2) Computer users do not read.
      3) If a computer user can click on it, they will.
      4) You can patch software, but you can't patch stupid.

      Understanding the above when making your corporate system build will pay off in the end.

    • by pyrr ( 1170465 )

      I wouldn't be so quick to blame your users. Almost all of these fake anti-malware viruses seem to exploit flaws in certain outdated versions of Sun Java or browsers.

      Not to mention, the users have little choice in the matter once exploited-- and they likely did nothing to become infected other than visiting a website that happened to be infected. The AV2009 virus and others tend to hijack the system on a superficial, but widespread infection, flooding the users with threatening popups that they are unable

  • Combofix (Score:5, Informative)

    by Anonymous Coward on Thursday October 01, 2009 @12:37PM (#29607329)

    I'm posting to say: COMBOFIX. This thing magically removes Antivirus 2009 and 2010, even the rootkit versions that MBAM falters on (or that prevent MBAM from running, even in safe mode). []

    Use it. Love it. Marvel at its simplicity, its beauty.

  • by kimvette ( 919543 ) on Thursday October 01, 2009 @12:37PM (#29607335) Homepage Journal

    Those are some of the best-written software out there. No, really! The first time I encountered the more advanced ones, almost malware detection/removal software could detect them, and none of them could remove that malware. It was on a system for a friend where reformat/reinstall was not really an option (would have taken more time to do that) so I dug into it. It took 26 hours to completely remove the crap from the system - it had strewn source files through the Windows and System Restore directories, had several hidden processes which monitored process killing and file deletion and would modify, recompile, and reinstall multiple copies of itself again.

    A few weeks later Malwarebytes and Spybot S&D were updated and could easily remove any variant I've come across since then. The first time I hit it was a pain in the neck, then it was routine removal of it for a few weeks (a bit of time consuming but not nearly so much as the first time) and then it became a simple matter of renaming the malwarebytes and Spybot S&D installers, renaming the installed executable and running them. Ad-Aware couldn't detect them - and it's a shame. Ad-Aware is pretty much useless now. It seems that once they gained commercial viability they became complacent.

    The douchebags who write that software aren't stupid. Malware is getting to be extremely well-designed and it's a damned shame those authors aren't doing more productive work.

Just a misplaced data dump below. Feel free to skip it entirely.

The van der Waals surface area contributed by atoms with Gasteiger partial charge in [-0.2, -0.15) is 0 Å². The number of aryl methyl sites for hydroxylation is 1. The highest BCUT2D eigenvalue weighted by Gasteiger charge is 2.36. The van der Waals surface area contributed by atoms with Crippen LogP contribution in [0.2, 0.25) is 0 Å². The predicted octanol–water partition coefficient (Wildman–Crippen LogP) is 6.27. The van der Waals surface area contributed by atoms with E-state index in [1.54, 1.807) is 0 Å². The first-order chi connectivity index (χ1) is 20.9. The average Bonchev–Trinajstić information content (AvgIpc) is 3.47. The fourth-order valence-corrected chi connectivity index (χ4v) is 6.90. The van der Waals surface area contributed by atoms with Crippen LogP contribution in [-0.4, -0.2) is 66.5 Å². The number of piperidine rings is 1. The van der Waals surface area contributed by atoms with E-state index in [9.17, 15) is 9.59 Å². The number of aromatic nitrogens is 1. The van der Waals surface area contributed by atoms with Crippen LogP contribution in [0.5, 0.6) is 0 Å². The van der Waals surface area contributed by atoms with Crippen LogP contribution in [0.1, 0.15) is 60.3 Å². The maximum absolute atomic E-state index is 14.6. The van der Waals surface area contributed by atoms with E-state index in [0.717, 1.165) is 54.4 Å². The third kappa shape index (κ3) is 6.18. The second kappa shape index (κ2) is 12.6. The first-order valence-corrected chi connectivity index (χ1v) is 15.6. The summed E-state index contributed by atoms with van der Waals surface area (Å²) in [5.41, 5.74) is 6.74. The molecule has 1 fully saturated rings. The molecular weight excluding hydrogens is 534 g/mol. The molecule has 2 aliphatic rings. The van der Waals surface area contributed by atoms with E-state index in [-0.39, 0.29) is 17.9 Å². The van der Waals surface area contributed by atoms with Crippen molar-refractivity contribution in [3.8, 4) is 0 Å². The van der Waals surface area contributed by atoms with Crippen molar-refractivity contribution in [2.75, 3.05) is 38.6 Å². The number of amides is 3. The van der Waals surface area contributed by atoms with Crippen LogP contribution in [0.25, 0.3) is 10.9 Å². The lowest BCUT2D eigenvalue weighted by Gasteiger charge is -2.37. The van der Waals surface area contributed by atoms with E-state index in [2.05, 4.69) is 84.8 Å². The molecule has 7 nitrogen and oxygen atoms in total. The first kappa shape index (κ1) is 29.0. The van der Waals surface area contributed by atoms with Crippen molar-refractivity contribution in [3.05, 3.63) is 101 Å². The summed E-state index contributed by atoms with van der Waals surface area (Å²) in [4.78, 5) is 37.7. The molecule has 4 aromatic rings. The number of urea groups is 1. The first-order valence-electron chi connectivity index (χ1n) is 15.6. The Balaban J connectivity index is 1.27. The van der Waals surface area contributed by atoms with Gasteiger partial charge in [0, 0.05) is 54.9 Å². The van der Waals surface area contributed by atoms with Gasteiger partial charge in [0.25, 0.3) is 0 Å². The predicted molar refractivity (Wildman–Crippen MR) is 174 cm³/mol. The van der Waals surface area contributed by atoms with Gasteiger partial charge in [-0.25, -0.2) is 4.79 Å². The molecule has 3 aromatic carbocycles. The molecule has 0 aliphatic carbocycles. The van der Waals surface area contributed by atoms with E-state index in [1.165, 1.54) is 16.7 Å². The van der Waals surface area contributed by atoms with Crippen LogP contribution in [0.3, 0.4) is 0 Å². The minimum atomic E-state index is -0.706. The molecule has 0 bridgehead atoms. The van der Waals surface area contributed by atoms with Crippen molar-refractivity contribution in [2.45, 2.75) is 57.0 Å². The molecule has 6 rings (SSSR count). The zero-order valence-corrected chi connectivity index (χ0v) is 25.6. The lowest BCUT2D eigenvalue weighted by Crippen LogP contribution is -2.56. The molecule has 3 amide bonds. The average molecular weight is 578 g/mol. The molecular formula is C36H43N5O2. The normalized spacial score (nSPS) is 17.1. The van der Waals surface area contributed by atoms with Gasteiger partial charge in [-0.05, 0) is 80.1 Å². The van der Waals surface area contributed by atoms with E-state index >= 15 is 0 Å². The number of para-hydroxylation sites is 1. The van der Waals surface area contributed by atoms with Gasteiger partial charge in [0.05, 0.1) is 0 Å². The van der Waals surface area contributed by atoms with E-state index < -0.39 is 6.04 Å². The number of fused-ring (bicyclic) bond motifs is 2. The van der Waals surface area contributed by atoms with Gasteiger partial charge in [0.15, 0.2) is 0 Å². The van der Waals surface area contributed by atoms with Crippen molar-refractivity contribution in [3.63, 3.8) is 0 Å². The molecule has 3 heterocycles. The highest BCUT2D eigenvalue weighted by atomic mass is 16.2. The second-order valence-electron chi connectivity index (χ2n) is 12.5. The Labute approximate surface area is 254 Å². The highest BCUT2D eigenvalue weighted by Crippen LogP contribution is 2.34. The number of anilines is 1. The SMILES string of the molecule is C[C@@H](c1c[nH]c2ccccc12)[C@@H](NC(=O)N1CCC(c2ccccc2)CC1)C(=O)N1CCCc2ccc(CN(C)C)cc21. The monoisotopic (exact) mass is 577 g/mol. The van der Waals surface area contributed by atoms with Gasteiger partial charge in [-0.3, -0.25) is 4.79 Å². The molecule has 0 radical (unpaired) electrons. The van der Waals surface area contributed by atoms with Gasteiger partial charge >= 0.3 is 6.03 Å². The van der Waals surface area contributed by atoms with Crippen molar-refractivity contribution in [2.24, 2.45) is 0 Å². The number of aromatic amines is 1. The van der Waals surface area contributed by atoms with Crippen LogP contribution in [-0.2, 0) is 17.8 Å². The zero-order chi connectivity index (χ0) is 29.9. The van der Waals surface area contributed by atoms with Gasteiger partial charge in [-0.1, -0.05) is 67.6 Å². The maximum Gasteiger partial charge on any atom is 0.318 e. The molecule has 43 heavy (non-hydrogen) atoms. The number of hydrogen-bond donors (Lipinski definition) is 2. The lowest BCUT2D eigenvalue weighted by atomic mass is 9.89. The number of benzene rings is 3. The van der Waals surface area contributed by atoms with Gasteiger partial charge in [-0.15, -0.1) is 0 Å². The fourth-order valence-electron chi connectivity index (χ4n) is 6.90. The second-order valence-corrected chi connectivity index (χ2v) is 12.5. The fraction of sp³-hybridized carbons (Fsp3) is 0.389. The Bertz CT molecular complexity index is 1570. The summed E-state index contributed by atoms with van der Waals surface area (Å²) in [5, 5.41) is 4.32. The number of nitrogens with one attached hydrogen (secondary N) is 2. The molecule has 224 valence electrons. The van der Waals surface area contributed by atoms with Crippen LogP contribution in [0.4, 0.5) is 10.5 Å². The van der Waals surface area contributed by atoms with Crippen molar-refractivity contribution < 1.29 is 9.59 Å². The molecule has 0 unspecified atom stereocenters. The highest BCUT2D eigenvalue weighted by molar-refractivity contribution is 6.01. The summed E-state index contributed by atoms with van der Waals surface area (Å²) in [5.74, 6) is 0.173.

• Those are some of the best-written software out there. No, really! The first time I encountered the more advanced ones, almost malware detection/removal software could detect them, and none of them could remove that malware. It was on a system for a friend where reformat/reinstall was not really an option (would have taken more time to do that) so I dug into it. It took 26 hours to completely remove the crap from the system - it had strewn source files through the Windows and System Restore directories, had several hidden processes which monitored process killing and file deletion and would modify, recompile, and reinstall multiple copies of itself again.

      It isn't that they're especially well-written... They may be, I don't know. The problem is that the mainstream anti-virus/malware stuff (like Panda, Symantec, McAfee, etc.) does basically nothing for them. You need to use tools like - as you suggest - Malwarebytes and Spybot. Of course there's some lag between when something new comes out and when definitions get updated... But that's always been the case. If you're one of the first infections of anything it will be a pain to remove.

      Ad-Aware couldn't detect them - and it's a shame. Ad-Aware is pretty much useless now. It seems that once they gained commercial viability they became complacent.

      Agreed. We used t

    • by dword ( 735428 )

      I would like to congratulate the writers of that malware. I would also like to honestly congratulate you for finding the way to removing it in 26 hours!

    • by Sycraft-fu ( 314770 ) on Thursday October 01, 2009 @01:44PM (#29608299)

      for compromised systems, one thing that works great in the cases where you can't is Process Explorer from Microsoft. It is a more detailed task manager so you can get more information on processes. That itself isn't useful. However, what it can do is suspend processes. You choose a process and there's a suspend option, as well as killing it. Well, what that does is allow you to shut this stuff down, but its watchdog process doesn't notice. It is still "running" it just doesn't get CPU time. So the main process can't stop you from modifying the system, and the watchdog doesn't know to reload it.